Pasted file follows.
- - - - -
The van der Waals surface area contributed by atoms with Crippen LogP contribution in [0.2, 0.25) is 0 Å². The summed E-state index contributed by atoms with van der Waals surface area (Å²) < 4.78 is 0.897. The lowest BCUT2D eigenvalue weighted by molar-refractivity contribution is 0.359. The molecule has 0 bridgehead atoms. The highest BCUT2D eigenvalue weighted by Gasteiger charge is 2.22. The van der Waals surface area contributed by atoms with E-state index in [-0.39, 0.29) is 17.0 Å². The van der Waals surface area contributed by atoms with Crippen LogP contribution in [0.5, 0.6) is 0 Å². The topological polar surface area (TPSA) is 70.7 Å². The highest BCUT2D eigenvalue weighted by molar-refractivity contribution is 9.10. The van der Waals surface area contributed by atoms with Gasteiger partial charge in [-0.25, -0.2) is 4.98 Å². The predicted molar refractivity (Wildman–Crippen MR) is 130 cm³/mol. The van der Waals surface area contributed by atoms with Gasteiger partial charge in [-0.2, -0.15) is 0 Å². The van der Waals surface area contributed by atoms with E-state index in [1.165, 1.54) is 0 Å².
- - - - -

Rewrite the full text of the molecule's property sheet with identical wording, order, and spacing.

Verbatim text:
The van der Waals surface area contributed by atoms with Crippen LogP contribution in [0.2, 0.25) is 0 Å². The summed E-state index contributed by atoms with van der Waals surface area (Å²) < 4.78 is 0.897. The lowest BCUT2D eigenvalue weighted by molar-refractivity contribution is 0.359. The molecule has 0 bridgehead atoms. The highest BCUT2D eigenvalue weighted by Gasteiger charge is 2.22. The van der Waals surface area contributed by atoms with E-state index in [-0.39, 0.29) is 17.0 Å². The van der Waals surface area contributed by atoms with Crippen LogP contribution in [0.5, 0.6) is 0 Å². The topological polar surface area (TPSA) is 70.7 Å². The highest BCUT2D eigenvalue weighted by molar-refractivity contribution is 9.10. The van der Waals surface area contributed by atoms with Gasteiger partial charge in [-0.25, -0.2) is 4.98 Å². The predicted molar refractivity (Wildman–Crippen MR) is 130 cm³/mol. The van der Waals surface area contributed by atoms with Gasteiger partial charge in [-0.2, -0.15) is 0 Å². The van der Waals surface area contributed by atoms with E-state index in [1.165, 1.54) is 0 Å².